Wednesday, September 28, 2022

The Big Canoe Project Film Festival Receives Support From Culture Foundation

The Big Canoe Project is a non-profit, social enterprise that works to get people into action on the water. Whether it’s active living, protecting Georgian Bay by doing water quality monitoring, or building connections in our community.

In April 2022, the Meaford Culture Foundation provided $1,800 to the Big Canoe Project Film Festival. The Festival featured the film Paddle to the Amazon, a film by Chris Forde, which tells the tale of the world’s longest canoe trip, 12,000 miles from Winnipeg’s Red River to the world’s largest river. Afterwards there was a Q&A with Dana Starkell, who, forty years ago, completed this trip with his father Don.

Recently, Tom Thwaits, Executive Director of the Big Canoe Project Organization, reflected on the benefits of that donation to that project.

The $1,800 was specifically arrived at as a contribution that MCF could provide because it paid for Meaford Hall for the entire day (Friday, April 29).

It was important to Tom and the Big Canoe Project to have the Hall for the entire day because, in addition to that time frame allowing for the 7 p.m. public showing of the film, full-day access allowed Georgian Bay Community School students to come to see the film, during school hours, at no cost to them. The bonus of the Meaford Hall being paid for during the school day enabled the students to walk to and from school. The donation of the Hall’s full day fee allowed the students to not only participate in the event – but to consider discussing it with their classmates before and afterwards as they walked within sight of our own source of life in and on the water, the Bay.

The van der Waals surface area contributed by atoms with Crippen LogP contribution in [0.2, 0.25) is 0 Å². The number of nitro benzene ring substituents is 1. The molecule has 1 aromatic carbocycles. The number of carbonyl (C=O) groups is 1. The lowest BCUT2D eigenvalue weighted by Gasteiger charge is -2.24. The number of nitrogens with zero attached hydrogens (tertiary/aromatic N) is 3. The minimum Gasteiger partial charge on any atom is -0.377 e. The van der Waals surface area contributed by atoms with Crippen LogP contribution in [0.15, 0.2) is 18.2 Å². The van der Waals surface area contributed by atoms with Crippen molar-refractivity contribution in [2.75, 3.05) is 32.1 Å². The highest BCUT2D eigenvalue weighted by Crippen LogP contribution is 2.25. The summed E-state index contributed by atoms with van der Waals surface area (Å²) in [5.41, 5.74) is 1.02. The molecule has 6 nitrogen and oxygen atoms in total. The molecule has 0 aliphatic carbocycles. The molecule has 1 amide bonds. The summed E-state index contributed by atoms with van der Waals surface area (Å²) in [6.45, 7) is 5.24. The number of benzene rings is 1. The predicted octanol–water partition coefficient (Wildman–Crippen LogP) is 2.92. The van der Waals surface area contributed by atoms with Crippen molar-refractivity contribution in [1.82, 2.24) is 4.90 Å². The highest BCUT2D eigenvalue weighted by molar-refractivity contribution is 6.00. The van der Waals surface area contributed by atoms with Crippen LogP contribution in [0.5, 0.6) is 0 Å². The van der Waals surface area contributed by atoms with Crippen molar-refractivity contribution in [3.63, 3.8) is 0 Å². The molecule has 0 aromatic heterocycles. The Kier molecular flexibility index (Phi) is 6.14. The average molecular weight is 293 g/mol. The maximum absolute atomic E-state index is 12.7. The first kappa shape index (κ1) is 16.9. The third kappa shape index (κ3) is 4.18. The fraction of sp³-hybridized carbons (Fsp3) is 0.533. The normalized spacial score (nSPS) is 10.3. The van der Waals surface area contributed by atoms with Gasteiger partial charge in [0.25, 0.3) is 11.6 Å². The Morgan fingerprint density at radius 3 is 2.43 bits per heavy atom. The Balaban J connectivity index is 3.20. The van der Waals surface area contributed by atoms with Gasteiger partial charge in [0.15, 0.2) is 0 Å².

That community connection to the water is where Tom sees the story of culture living. When asked how a film festival and the Big Canoe Project are aligned – Tom describes it all as being part of the exploration of culture. Understanding the water, the shoreline, and its importance today, being conscious of its Indigenous history, the fishing and agricultural heritage, and even the industrial supply chain teaches us about the culture of our community.

The proceeds from the Big Canoe Project Film Festival, and grants and donations from the Meaford Culture Foundation and others allow the Big Canoe Project to survive as a not-for-profit organization. In addition to what seems like ‘just plain old fun’ – a 10+ person canoe travelling on the Bay and Lake Eugenia – The Big Canoe Project invites paddlers to take part ‘citizen science’, monitoring water quality.

Thanks to Water Rangers and Great Lakes Datastream those observations go on to inform government, NGOs, and academics about the health of our waters and help guide conservation efforts and policy. It also builds up a current and historical record of our life source in Meaford.

The Project is anti-preachy and pro-experience in its lessons about the importance of our shorelines, life in, around, and on the water and Big Canoe Project extends its hand to bridge our understanding of our current cultural mosaic of New Canadian, settler, and First Nations people,” said organizers.

It’s the season to enjoy the sun and water of our beautiful area. Consider gathering a group of friends and neighbours for a Big Canoe Project adventure on the shorelines of Georgian Bay or Lake Eugenia. You will see how, from the water, our communities are changing. You will have great fun while you learn the importance and impact of our shorelines and our waters as they define us, from past to present to future.

The Meaford Culture Foundation is a proud sponsor of the Big Canoe Project

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